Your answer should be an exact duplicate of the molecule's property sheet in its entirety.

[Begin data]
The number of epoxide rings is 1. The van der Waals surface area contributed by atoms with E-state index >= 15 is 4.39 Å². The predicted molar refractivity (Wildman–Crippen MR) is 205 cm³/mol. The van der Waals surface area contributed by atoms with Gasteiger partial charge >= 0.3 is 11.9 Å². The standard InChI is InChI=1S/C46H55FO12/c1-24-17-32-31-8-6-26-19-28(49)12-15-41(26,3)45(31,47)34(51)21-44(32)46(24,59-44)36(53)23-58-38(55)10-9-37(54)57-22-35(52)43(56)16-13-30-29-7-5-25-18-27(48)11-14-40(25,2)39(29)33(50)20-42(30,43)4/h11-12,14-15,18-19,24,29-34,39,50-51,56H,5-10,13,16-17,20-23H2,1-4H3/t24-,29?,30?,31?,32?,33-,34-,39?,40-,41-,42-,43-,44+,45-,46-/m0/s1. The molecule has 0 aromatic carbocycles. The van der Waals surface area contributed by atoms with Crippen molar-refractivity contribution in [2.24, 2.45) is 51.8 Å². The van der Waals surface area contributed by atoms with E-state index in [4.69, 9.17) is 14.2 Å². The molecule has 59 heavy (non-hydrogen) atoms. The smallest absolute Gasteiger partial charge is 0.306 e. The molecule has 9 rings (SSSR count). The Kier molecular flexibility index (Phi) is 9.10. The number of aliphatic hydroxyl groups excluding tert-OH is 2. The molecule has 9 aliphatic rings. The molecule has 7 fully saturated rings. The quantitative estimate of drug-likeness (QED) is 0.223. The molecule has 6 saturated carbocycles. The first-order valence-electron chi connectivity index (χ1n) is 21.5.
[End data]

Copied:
The number of epoxide rings is 1. The van der Waals surface area contributed by atoms with E-state index >= 15 is 4.39 Å². The predicted molar refractivity (Wildman–Crippen MR) is 205 cm³/mol. The van der Waals surface area contributed by atoms with Gasteiger partial charge >= 0.3 is 11.9 Å². The standard InChI is InChI=1S/C46H55FO12/c1-24-17-32-31-8-6-26-19-28(49)12-15-41(26,3)45(31,47)34(51)21-44(32)46(24,59-44)36(53)23-58-38(55)10-9-37(54)57-22-35(52)43(56)16-13-30-29-7-5-25-18-27(48)11-14-40(25,2)39(29)33(50)20-42(30,43)4/h11-12,14-15,18-19,24,29-34,39,50-51,56H,5-10,13,16-17,20-23H2,1-4H3/t24-,29?,30?,31?,32?,33-,34-,39?,40-,41-,42-,43-,44+,45-,46-/m0/s1. The molecule has 0 aromatic carbocycles. The van der Waals surface area contributed by atoms with Crippen molar-refractivity contribution in [2.24, 2.45) is 51.8 Å². The van der Waals surface area contributed by atoms with E-state index in [4.69, 9.17) is 14.2 Å². The molecule has 59 heavy (non-hydrogen) atoms. The smallest absolute Gasteiger partial charge is 0.306 e. The molecule has 9 rings (SSSR count). The Kier molecular flexibility index (Phi) is 9.10. The number of aliphatic hydroxyl groups excluding tert-OH is 2. The molecule has 9 aliphatic rings. The molecule has 7 fully saturated rings. The quantitative estimate of drug-likeness (QED) is 0.223. The molecule has 6 saturated carbocycles. The first-order valence-electron chi connectivity index (χ1n) is 21.5.